It has been about a month since the last earnings report for TreeHouse Foods (THS). Shares have lost about 11.2% in that time frame, underperforming the S&P 500.
Will the recent negative trend continue leading up to its next earnings release, or is TreeHouse due for a breakout? Before we dive into how investors and analysts have reacted as of late, let's take a quick look at the most recent earnings report in order to get a better handle on the important drivers.
TreeHouse Q1 Earnings Beat Estimates, Sales Decline
TreeHouse Foods released first-quarter 2019 results. Adjusted earnings of 13 cents per share beat the Zacks Consensus Estimate of 11 cents, and fell within management’s earlier guided range of 5-15 cents. However, the bottom line reflects a 5-cent decline from the year-ago quarter.
Net sales of $1,301.1 million missed the consensus mark of $1,307 million and tumbled almost 12.2% year over year. The downside was caused by SKU rationalization of low-margin businesses and the divestiture of McCann's business. Excluding SKU rationalization and divestiture impacts, sales fell 10.2%, primarily due to adverse volume/mix and foreign currency headwinds. These were somewhat compensated by favorable pricing.
Gross margin came in at 15%, down 70 basis points (bps) from the year-ago quarter’s figure. This was triggered by lower volumes as well as unfavorable mix in the snacks and meal solutions units.
Operating expenses declined 18.7% year on year. As a percentage of sales, the same declined 1.2 percentage points to 15.1%. This upside was due to lower freight as well as cost savings from the TreeHouse 2020 and Structure to Winprograms.
Further, adjusted EBITDAS declined 7.4% to $98.9 million, owing to low volumes and fixed cost impacts, partially offset by cost savings.
The company made certain changes to its reportable segments on Jan 1, 2019. Accordingly, the condiments and meals units have been consolidated into a single unit and rechristened as Meal Solution. Further, bars and ready-to-eat cereal categories have been shifted to the baked goods segment.
Baked Goods: Sales in the segment fell 7.2% year on year to reach $422.7 million. The downside was caused by SKU rationalization, adverse volume/mix and currency, partially mitigated by favorable impacts from pricing. Direct operating income (DOI) margin in the segment advanced 440 bps to 10.6%, gaining from favorable pricing, lower product costs, reduced freight, favorable mix and gains from savings efforts. These were partially negated by higher commodity expenses.
Beverages: Sales fell 4.8% to $237.2 million due to efforts to rationalize SKUs, adverse volume and unfavorable pricing. DOI margin increased 270 bps to 18.5%, owing to reduced costs related to commodities, production and freight as well as favorable mix. These were partially countered by unfavorable pricing.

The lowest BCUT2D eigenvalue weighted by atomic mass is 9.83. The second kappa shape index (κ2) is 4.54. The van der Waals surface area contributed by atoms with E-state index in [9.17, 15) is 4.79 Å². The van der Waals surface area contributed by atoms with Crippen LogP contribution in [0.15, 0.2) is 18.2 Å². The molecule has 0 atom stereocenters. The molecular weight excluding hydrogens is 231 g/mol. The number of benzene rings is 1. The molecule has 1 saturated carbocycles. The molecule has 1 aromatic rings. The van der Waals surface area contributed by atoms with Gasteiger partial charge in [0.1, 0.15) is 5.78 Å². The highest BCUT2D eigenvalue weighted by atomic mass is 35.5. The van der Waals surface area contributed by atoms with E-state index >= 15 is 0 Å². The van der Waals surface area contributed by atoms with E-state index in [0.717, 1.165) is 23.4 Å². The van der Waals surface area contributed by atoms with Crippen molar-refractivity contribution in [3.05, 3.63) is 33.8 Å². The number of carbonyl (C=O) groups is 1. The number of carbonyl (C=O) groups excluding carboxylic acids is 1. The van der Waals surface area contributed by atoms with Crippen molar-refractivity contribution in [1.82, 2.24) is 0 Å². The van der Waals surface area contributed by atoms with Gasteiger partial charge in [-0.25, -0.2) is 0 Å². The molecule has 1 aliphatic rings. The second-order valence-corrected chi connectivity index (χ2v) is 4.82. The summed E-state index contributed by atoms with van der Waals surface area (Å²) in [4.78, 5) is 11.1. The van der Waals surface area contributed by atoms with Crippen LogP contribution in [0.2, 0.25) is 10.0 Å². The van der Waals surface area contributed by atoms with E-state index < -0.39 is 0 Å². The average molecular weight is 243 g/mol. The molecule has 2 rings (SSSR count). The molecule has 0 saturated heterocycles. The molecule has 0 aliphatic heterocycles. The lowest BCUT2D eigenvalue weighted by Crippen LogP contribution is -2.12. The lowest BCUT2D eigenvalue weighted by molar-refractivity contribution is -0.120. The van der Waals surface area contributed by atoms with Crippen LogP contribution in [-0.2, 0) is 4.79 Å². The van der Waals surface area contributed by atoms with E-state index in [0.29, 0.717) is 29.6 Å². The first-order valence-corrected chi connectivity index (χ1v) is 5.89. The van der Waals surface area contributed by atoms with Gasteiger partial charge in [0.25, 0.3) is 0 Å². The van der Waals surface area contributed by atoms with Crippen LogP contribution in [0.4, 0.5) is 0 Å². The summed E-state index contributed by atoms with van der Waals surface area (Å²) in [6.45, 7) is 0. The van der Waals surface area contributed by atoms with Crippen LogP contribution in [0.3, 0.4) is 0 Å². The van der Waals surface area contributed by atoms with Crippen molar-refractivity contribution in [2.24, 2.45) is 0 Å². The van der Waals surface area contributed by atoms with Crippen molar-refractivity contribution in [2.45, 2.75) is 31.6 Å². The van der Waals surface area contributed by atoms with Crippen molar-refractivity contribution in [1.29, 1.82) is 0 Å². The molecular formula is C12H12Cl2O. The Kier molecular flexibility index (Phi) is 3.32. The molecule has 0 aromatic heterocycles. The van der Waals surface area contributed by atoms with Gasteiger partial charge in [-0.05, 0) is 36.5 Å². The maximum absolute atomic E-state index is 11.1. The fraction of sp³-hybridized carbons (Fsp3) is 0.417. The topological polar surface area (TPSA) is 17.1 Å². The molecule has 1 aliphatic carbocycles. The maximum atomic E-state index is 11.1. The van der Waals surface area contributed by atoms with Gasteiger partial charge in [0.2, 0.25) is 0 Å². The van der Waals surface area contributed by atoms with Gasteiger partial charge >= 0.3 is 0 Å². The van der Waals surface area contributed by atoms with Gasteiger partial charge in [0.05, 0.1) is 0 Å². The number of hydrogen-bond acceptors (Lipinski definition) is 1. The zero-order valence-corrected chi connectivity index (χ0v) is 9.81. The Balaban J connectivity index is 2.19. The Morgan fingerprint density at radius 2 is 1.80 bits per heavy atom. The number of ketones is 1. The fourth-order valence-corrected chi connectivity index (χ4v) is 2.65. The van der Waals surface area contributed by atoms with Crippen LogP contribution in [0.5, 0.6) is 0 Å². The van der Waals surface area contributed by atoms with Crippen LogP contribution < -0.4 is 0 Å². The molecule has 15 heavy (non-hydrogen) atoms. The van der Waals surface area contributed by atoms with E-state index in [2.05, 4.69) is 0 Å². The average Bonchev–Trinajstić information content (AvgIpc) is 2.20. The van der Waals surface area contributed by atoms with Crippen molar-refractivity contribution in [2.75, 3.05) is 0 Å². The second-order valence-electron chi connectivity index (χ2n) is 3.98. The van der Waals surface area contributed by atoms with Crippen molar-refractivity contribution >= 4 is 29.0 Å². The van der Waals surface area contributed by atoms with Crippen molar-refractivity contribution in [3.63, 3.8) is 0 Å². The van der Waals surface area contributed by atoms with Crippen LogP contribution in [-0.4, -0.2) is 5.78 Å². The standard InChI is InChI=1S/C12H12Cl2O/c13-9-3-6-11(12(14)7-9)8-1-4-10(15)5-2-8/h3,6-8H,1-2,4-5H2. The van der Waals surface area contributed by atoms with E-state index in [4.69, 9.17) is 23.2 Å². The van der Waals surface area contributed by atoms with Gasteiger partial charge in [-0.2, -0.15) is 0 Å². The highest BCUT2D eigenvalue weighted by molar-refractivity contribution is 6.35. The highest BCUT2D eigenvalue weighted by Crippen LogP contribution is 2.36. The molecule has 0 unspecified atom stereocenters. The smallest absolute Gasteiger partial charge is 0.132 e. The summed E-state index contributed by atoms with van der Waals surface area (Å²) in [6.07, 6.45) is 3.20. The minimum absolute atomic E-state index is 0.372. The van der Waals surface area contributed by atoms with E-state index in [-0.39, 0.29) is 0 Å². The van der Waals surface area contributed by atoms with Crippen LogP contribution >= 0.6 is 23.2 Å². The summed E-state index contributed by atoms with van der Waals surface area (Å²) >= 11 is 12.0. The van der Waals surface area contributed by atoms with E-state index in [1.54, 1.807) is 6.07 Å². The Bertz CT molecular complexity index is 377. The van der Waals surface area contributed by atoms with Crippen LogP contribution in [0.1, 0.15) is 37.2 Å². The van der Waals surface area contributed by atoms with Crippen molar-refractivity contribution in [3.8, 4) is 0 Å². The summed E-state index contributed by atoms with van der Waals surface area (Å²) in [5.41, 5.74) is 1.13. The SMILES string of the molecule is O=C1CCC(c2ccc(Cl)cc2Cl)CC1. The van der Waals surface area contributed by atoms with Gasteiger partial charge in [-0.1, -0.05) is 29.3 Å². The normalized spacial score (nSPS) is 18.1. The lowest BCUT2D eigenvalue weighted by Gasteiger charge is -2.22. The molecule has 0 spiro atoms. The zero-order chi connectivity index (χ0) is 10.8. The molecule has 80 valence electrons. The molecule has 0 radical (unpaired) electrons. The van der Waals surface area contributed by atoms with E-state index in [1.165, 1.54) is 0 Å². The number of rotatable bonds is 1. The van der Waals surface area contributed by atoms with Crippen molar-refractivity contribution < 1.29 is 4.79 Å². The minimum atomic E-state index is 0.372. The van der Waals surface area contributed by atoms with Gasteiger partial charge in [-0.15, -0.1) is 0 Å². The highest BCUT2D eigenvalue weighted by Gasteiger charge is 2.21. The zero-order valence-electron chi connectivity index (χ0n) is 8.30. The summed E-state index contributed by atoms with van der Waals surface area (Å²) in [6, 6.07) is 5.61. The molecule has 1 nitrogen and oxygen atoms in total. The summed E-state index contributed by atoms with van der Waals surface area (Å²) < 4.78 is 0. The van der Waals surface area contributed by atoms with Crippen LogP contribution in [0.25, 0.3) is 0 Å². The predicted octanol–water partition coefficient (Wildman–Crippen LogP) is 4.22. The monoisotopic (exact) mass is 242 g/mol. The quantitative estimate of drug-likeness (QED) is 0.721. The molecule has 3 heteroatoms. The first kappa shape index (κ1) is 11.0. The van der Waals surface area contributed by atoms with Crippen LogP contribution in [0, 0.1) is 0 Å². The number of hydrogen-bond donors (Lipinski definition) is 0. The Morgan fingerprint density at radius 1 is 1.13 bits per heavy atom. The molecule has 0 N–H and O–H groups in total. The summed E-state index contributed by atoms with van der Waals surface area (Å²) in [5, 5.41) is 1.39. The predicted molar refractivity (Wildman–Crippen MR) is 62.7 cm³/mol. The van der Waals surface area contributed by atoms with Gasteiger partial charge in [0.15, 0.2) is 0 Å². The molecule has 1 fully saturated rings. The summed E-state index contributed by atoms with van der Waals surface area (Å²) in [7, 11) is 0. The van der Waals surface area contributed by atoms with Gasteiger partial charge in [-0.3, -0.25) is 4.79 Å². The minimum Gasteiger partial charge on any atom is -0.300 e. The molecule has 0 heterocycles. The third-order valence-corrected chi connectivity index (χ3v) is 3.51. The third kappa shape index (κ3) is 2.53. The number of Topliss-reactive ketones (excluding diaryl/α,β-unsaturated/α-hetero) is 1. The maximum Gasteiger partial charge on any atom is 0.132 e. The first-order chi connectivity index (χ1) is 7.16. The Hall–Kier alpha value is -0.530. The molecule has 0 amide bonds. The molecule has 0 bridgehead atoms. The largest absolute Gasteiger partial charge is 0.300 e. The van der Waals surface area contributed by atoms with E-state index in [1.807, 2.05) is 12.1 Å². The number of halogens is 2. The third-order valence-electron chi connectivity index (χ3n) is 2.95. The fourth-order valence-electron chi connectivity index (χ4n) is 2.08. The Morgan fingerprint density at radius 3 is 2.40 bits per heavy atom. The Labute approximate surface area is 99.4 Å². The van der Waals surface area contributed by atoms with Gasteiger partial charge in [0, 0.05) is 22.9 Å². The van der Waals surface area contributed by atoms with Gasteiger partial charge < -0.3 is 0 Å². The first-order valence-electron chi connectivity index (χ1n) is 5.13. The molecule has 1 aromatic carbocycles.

Meals Solutions: Net sales declined almost 11.2% to $464.9 million, owing to SKU rationalization efforts, impacts from the divestiture of McCann’s business, adverse volume/mix and currency rates. However, the decline was partly compensated by improved pricing. DOI margin declined 60 bps to 10.1%, owing to lower volumes, higher commodity costs and unfavorable mix. These were countered by gains from pricing and savings efforts.
Snacks: Net sales in the segment plunged 30.4% to $176.3 million due to soft volume/mix and unfavorable pricing.
Other Financial Updates
The company concluded the reported quarter with cash and cash equivalents of $79 million, long-term debt of $2,285.2 million and total shareholders’ equity of $2,123.2 million.
TreeHouse utilized cash for operating activities amounting to $37.9 million during the first quarter.
In a separate release, management announced the divestiture of the ready-to-eat cereal business to Post Holdings. The ready-to-eat cereal unit is part of the company’s baked goods segment. Terms of the divestiture were not disclosed. However, the sale is likely to be completed by the end of the third quarter of 2019.
Additionally, management announced the closing of the Snack nuts and Trail mix plant located at Minnesota. The company’s snacks division has been sluggish for a while, which in turn is prompting management to undertake such plant closures. Moreover, the company expects the snacking business to adversely impact the bottom line by nearly 15-25 cents in 2019. Management is continuing to review strategic opportunities for its snacks business and expects to complete the same by August.
Management expects second-quarter 2019 adjusted earnings in the range of 25-35 cents and net sales in the band of $1.27-$1.31 billion. Decline in snacks and meals solutions divisions is likely to drag down quarterly performance.
How Have Estimates Been Moving Since Then?
In the past month, investors have witnessed a downward trend in fresh estimates. The consensus estimate has shifted -28.1% due to these changes.
At this time, TreeHouse has a poor Growth Score of F, however its Momentum Score is doing a lot better with a B. However, the stock was allocated a grade of D on the value side, putting it in the bottom 40% for this investment strategy.
Overall, the stock has an aggregate VGM Score of D. If you aren't focused on one strategy, this score is the one you should be interested in.
Estimates have been broadly trending downward for the stock, and the magnitude of this revision indicates a downward shift. Notably, TreeHouse has a Zacks Rank #3 (Hold). We expect an in-line return from the stock in the next few months.
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